On top of that they are just pieces you want to show off. No utilitarian function over form here. These rowing machines are beautiful and you could have one in your living room and let it be a conversation piece instead of an eyesore.
2. Concept2 Model D/E
Simply the most well-known, popular and well regarded rowing machines in the world. And yes, they’ve got a pretty good weight rating that’s well above the average. Both the Concept2 Model D and E have a 500 lbs. user weight limit rating.
As we’ve seen before, that’s as rated by the manufacturer. However, these rowers are so popular all over the world, if they couldn’t handle the 500 lbs., it would have been very well known by now.
While these rowing machines aren’t cheap, they are the cheapest you can get with a load limit over 400 lbs. Other than that, they are just very functional rowers. The air resistance of the Model D/E is just as tough as the water resistance of the other two. Many athletes and gyms use these rowers for a reason.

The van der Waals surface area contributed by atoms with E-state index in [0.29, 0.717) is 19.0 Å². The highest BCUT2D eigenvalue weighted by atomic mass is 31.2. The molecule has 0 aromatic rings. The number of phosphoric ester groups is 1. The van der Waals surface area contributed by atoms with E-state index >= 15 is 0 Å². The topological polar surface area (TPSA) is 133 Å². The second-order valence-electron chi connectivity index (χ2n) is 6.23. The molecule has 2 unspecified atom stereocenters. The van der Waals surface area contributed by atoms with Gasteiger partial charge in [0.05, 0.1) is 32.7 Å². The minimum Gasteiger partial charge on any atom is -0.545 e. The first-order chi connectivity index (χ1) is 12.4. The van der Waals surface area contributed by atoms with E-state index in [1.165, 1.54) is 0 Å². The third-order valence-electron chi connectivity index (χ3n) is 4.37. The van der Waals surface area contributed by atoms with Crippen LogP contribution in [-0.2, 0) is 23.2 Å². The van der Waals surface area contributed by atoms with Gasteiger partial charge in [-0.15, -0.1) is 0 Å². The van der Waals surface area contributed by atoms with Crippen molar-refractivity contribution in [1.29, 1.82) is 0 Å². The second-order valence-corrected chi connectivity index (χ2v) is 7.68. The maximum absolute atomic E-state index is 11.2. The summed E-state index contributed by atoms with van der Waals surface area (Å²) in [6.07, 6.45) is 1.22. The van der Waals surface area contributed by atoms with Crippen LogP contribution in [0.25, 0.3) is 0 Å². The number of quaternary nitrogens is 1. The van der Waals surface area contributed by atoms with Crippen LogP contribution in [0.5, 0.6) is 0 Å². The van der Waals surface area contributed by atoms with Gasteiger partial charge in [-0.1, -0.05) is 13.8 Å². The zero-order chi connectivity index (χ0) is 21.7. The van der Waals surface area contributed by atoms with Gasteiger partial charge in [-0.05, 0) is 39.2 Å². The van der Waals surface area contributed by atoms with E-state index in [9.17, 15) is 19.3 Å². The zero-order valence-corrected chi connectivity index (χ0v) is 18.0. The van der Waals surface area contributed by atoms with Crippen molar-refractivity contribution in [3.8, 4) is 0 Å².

No, the design isn’t showcase worthy but while they might look simple, they just work so well and keep doing so for a very, very long time.
Cheap? No, but a great deal for the quality you’re getting. There is a reason why these are the most popular rowers. They just do everything they have to do for a reasonable price.
Here we have a very high end rowing machine that’s both beautiful and strong. On the surface it looks very similar to the WaterRower ones. The design is roughly the same at first look. The Ergatta is on another level again though (and the WaterRower models are not too shabby in the first place).
The similarities in construction between the two mean that they both have pretty high load limits although the Ergatta is rated for 500 lbs.